Here are a couple of shots taken in the same location. The one on the top was taken on July 5th and the lower one was snapped today, Nov. 6th. In July, the Robson Valley can be such a jungle of lush green, and once a couple of frosts hit, you might find it hard to recognize it as the same place.
I think scientists should do some research on the amazing properties of the shopping list. There are some truly unexplored powers that the shopping lists exhibit that need to be explained.
Since our closest merchants are in the tiny village of McBride (a place that only has one grocery store) we have to periodically make a trip up to the “big city” of Prince George in order to fill in a lot of the supplies that we desire. Because a round trip to PG takes up a whole day, we want to make sure that we get all of the things we need while we are up there, so we make a shopping list.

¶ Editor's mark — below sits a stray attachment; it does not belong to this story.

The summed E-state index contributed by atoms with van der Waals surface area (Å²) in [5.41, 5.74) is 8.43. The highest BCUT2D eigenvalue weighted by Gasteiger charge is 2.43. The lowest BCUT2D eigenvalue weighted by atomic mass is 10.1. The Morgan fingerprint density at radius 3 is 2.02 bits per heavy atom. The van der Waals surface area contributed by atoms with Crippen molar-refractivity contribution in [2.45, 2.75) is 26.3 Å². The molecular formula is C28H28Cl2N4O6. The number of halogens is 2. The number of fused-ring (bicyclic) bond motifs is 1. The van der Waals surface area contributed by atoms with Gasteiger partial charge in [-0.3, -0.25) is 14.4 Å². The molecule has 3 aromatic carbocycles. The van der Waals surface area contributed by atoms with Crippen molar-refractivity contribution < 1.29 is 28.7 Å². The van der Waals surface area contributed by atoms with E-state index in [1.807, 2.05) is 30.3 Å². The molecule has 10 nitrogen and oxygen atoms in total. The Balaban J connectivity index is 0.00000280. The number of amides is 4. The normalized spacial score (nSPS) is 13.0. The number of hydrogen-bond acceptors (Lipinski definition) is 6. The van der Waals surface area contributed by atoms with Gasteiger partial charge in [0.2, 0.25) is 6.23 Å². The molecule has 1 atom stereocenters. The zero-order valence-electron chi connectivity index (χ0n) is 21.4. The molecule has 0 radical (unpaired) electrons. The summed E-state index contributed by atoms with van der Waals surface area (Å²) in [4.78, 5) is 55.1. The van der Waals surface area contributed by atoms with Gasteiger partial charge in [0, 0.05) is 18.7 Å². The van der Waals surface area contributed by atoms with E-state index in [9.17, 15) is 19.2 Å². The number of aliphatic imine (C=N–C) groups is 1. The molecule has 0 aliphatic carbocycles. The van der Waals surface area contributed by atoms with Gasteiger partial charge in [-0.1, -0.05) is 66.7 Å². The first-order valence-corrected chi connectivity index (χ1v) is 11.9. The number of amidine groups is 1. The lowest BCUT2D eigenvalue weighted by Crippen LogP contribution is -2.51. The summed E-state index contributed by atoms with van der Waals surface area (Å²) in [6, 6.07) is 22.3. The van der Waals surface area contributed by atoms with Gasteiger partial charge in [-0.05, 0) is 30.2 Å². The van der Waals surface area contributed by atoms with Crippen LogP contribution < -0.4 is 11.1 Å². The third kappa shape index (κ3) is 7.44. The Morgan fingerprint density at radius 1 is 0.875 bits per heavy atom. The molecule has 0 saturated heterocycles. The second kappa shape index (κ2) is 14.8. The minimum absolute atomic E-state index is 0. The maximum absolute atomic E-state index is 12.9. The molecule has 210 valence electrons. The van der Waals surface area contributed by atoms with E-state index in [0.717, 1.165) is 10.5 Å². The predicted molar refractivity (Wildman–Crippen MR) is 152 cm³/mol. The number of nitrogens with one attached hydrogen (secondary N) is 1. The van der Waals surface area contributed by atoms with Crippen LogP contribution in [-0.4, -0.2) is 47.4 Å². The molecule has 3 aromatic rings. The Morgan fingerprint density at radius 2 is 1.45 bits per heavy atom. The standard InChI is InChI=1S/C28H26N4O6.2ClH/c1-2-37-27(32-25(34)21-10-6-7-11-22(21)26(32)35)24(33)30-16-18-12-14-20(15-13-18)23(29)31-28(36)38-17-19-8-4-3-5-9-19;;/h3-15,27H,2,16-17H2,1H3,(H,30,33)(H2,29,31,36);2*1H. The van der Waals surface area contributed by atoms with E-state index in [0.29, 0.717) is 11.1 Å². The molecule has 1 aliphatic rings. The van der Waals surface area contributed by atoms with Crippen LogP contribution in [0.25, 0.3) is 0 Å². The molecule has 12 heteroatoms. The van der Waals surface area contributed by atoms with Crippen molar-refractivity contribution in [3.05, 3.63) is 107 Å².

I knew I was going up to Prince George to pick up Joan from her recent trip, so I started a list of supplies for when I was up at Prince. The day of the trip, I folded it and stuck it in my back pocket, making sure I didn’t forget it and leave it at home. Along my drive, when I got to the Slim Creek Rest area, and was walking the dog, I reached back to my back pocket to make sure that I still had the shopping list.
I panicked because my back pocket seemed empty, but fortunately, I then felt it at the edge of my pocket. I had forgotten that I had folded it vertically, and so it didn’t take up much pocket space. Satisfied that I still had it, I relaxed and continued to walk Skye around.